Universal Futurological Question Mark a–d (U.F.O.) 1972 is a series of four black and white photographs mounted on a single sheet of paper with the author’s name, the year of production and the title of the work handwritten below. The photographs show Koller approaching a blank wall, which is located next to a tennis court that he used for other interventions, and spraying a large question mark onto the wall with a substance resembling shaving foam. The final photograph shows the question mark left by the artist – a trace of the intervention depicted in the first three photographs. Koller reflected on his interest in the symbol of the question mark:
[it] actually asks generally not only about man’s relationship with the cosmos, which I then used under the name U.F.O.-naut, but also about the individual’s relationship to the collective, or the social situation. I made the question mark as a symbol in various ways, putting it on various materials and at various places: in the countryside, in the urban spaces of towns, even all around the part of the world that I could still get to at that time.
(Quoted in Rhomberg and Ondák, pp.136-7.)
The title Universal Futurological Question Mark a–d (U.F.O.) is one of Koller’s many variations on the initials U.F.O., which he began to use in 1970 to describe the ‘cultural situations’ he created. Koller originally used the initials to mean ‘Universal-Cultural Futurological Operations’, but created many variations: the ‘U’ has stood for ‘universal’ or ‘universal-cultural’; the ‘F’ has become ‘futurological’, ‘fantastic’, ‘functional’ or ‘fictional’; the ‘O’ has stood for ‘object’, ‘question mark’ (‘otaznik’ in Czech) or ‘revival’ (‘ozivenie’ in Czech). The critic Jan Verwoert has commented on the significance of this constantly shifting reference: it ‘becomes a metaphor for the invasion of reality by the imagination. As such, it captures the essence of Utopian thought: to confront the microcosm of an actual state of affairs with the macrocosm of infinite possibilities – to show that society can be changed.’ (Verwoert, pp.98–9.)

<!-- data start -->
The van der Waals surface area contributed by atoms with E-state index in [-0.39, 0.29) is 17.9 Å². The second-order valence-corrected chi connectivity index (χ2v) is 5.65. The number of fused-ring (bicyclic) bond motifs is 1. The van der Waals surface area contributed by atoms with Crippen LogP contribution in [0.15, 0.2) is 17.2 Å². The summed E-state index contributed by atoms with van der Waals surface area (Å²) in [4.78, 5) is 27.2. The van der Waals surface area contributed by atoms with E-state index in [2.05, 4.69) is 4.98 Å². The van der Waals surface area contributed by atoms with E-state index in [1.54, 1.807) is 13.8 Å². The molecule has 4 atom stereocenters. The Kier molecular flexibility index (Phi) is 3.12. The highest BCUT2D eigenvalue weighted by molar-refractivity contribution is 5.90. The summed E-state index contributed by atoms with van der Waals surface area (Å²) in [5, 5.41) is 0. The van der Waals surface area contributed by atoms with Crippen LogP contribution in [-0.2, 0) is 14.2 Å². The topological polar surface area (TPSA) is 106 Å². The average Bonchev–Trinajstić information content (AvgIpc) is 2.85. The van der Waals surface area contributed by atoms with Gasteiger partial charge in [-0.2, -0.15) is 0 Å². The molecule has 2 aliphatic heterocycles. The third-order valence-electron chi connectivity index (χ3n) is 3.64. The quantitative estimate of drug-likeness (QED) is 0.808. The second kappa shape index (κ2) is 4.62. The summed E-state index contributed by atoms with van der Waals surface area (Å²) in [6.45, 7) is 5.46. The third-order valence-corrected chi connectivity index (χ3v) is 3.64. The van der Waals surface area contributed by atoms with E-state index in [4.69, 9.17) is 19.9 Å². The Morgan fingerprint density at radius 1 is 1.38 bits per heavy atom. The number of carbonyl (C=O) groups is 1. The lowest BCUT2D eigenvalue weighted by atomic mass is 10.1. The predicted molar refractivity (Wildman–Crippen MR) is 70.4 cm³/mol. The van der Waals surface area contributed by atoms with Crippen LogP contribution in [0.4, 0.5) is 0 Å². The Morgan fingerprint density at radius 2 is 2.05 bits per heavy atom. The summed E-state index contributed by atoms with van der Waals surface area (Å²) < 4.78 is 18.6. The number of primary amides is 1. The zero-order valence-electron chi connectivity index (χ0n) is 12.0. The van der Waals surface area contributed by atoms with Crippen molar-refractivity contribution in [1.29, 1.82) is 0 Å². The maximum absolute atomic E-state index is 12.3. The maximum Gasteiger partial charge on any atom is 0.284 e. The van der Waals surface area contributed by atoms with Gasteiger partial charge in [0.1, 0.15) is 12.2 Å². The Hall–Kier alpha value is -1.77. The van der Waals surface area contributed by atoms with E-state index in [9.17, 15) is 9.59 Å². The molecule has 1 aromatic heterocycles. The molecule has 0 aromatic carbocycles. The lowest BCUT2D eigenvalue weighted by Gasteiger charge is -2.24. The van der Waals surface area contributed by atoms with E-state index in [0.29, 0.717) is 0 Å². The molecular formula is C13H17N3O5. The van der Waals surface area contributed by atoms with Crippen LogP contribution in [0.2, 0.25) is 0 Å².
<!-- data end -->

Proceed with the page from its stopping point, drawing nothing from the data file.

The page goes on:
Born in Piestany (formerly in Czechoslovakia), Koller studied painting at the Academy of Fine Arts in Bratislava from 1959 to 1965. He has defined his thinking as ‘de facto ... a sort of anti-academicism’, an approach evident throughout his artistic career (quoted in Rhomberg and Ondák p.141). The curator Georg Schöllhammer has pointed out that Koller was sceptical of group activism, despite his work containing ‘a number of thematic, formal or subject matter correspondences’ with the Slovakian Happsoc group (quoted in Rhomberg and Ondák, p.126). In 1965 this group of three artists (Zita Kostrová, Stano Filko, born 1937, and Alex Mlynárčik, born 1934) published the Happsoc manifesto, proclaiming the whole city of Bratislava to be a ready-made work of art during the week of 2 May 1965. From 1968 onwards Czechoslovakia entred a period of so-called ‘normalisation’ by the ruling Communist regime, and Koller’s work became increasingly ambivalent. Around 1967–8, he began to use the symbol of the question mark in his works (see T12441), and from 1970 he started to take yearly self-portraits of himself as a ‘U.F.O.-naut’. During the years 1980 to 1989 he ran the fictional U.F.O. Galéria, in his own words, ‘a challenging and hard-to-reach fictitious space for spiritual communication between earthly beings and the unknown cosmic world’ (quoted in Documenta Magazine, no.1–3, 2007 Reader, Cologne 2007, p.476). Koller’s work aims at a constant questioning of the world and the cultural context, opening up possibilities for a humanistic Utopia in unexpected places.
Marian Dzúrik and Ann Stephen (eds.), After the Spring: Contemporary Czech and Slovak Art, Sydney 1994.
Kathrin Rhomberg and Roman Ondák (eds.), Julius Koller: Univerzálne Futurologické Operácie, Cologne 2003.
Jan Verwoert, ‘Július Koller: Kölnischer Kunstverein, Cologne, Germany’, Frieze no.79, November–December 2003, pp.98–9, http://www.frieze.com/issue/review/julius_koller/
accessed 19 November 2009.
Supported by the London Centre for Arts and Cultural Exchange in collaboration with the Courtauld Institute of Art.